Government Schemes & Policies
- President hosts ‘LPG Panchayat’
Issues related to Health & Education
- UP govt launches campaign to eradicate Japanese Encephalitis
- NEET mandatory for MBBS aspirants applying abroad: Health ministry
- International Conference on Unani Medicine
- NTPC to supply 300 MW power to Bangladesh
- Rajasthan announces Rs 8,000 crore farm loan waiver
- Merger of PSU non-life insurers
- Jogighopa to become India’s new gateway to South-East Asia
Environment, Ecology & Disaster Management
- India State of Forest Report (ISFR) 2017
Bilateral & International Relations
- 2,300 Army personnel to join UN peace keeping mission in South Sudan
Defence & Security Issues
- Defence Acquisition Council approves acquisitions worth over Rs 15,000 crore
Key Facts for Prelims
- ‘Progress 69’
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Government Schemes & Policies
President hosts ‘LPG Panchayat’
President Ram Nath Kovind hosted an‘LPG Panchayat at Rashtrapati Bhavan.
- It was organised by the Ministry of Petroleum and Natural Gas under the Pradhan Mantri Ujjawala Yojana (PMUY).
About LPG Panchayat scheme:
The LPG Panchayat aims to provide a platform for LPG consumers to interact with each other, promote mutual learning and share experiences.
- It also aims at spreading awareness among LPG users about how to properly use clean fuel and its useful benefits.
- It will provide platform to trigger discussion through sharing of personal experiences on benefits of use of clean fuel compared to traditional fuels like cowdung, charcoal or wood.
- It also aims to connect with beneficiaries of Ujjwala Yojana to resolve issues and wrong traditional beliefs among people through officials of oil PSUs, NGOs, Asha workers and social workers.
- Under it, one lakh LPG Panchayats will be activated across country to deal with issue of safe use of LPG as well as discuss its various benefits on environment, health and how it empowers women.
- LPG Panchayat will serve as an interactive platform between those who received LPG cylinders under PMUY.
- One panchayat will have around 100 LPG customers of nearby areas , to discuss safe and sustainable usage of LPG, its benefits and the link between clean fuel for cooking and women’s empowerment.
- The panchayats discuss issues such as safe practices, quality of service provided by distributors and availability of refill cylinders.
Issues related to Health & Education
UP govt launches campaign to eradicate Japanese Encephalitis
Uttar Pradesh Chief Minister Yogi Adityanath inaugurated the “Dastak Campaign against Japanese Encephalitis (JE) and Acute Encephalitis Syndrom (AES)”.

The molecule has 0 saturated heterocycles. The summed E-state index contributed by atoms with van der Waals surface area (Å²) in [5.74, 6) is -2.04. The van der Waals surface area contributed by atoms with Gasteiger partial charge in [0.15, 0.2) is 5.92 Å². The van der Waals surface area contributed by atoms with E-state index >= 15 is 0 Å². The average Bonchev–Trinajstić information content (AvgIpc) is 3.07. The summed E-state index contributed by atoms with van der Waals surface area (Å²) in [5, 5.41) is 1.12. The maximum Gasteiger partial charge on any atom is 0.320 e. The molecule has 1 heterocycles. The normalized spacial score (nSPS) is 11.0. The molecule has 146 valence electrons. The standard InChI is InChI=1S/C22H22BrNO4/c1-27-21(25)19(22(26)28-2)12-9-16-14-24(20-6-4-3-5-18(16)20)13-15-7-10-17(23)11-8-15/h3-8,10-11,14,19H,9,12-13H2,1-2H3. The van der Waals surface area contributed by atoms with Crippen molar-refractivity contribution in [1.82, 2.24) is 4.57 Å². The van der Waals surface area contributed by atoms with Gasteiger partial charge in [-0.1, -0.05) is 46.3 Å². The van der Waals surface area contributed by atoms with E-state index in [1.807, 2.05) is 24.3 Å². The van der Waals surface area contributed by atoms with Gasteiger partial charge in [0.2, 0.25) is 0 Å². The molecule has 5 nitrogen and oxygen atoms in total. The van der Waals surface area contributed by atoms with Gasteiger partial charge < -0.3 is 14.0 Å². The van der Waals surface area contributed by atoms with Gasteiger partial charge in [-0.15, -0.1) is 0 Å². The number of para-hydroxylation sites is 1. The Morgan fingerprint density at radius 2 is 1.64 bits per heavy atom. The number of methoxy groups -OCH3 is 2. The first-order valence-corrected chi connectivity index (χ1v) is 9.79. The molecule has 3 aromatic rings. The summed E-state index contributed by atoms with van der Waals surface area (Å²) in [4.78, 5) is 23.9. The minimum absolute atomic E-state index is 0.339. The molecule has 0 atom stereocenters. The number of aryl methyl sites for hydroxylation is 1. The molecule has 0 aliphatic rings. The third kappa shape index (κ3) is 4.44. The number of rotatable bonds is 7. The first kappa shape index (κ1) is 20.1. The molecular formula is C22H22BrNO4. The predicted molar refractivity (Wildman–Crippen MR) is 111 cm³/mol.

- The campaign was launched in collaboration with UNICEF.
- DASTAK campaign is part of the comprehensive Social and Behaviour Change Communication (SBCC) strategy embraced by state government to beat encephalitis.
- The war cry of DASTAK is Darwaja khatkhatao, AES aur JE ko bhagao.
- 38 districts of Uttar Pradesh are affected with AES and JE. They are mostly falling in the Tarai region of state which contributes to about 60% of total AES cases all over the country.
What is Japanese Encephalitis?
- Japanese encephalitis virus (JEV) is a flavivirus related to dengue, yellow fever and West Nile viruses. It is spread by mosquitoes.
- In 1871, the first case of Japanese encephalitis viral disease (JE) was documented in Japan.
- Most JEV infections are mild with patients experiencing fever and headache, without apparent symptoms.
- In case of severe illness, the patient experiences rapid onset of high fever, headache, neck stiffness, disorientation, coma, seizures, spastic paralysis and ultimately death.
- Of those who survive, 20 to 30 per cent suffer permanent intellectual, behavioural or neurological problems such as paralysis, recurrent seizures or the inability to speak.
How is the disease transmitted?
- JEV is transmitted to humans through bites from infected mosquitoes of the Culex species (mainly Culex tritaeniorhynchus)
- Humans, once infected, do not develop sufficient viraemia to infect feeding mosquitoes
- The virus exists in a transmission cycle between mosquitoes, pigs and/or water birds (enzootic cycle)
- The disease is predominantly found in rural and periurban settings, where humans live in closer proximity to these vertebrate hosts.
Is there a treatment for it?
- There is no antiviral treatment for patients with JE. Treatment is supportive to relieve symptoms and stabilize the patient.
NEET mandatory for MBBS aspirants applying abroad: Health ministry
Union Health Ministry has approved a proposal of Medical Council of India (MCI) to amend the Screening Test Regulations 2002.
- The proposal of the Medical Council of India (MCI) is to make it mandatory to pass NEET to obtain an eligibility certificate (EC) to pursue courses in foreign medical colleges.
- A common National Entrance Exam viz. National Eligibility cum Entrance Test has been made mandatory for admission to all medical courses in the country. Indian students can also pursue medical education abroad and have to qualify a Screening Test called Foreign Medical Graduates Exam (FMGE), for registration to practice in India after obtaining primary medical qualification (MBBS) overseas.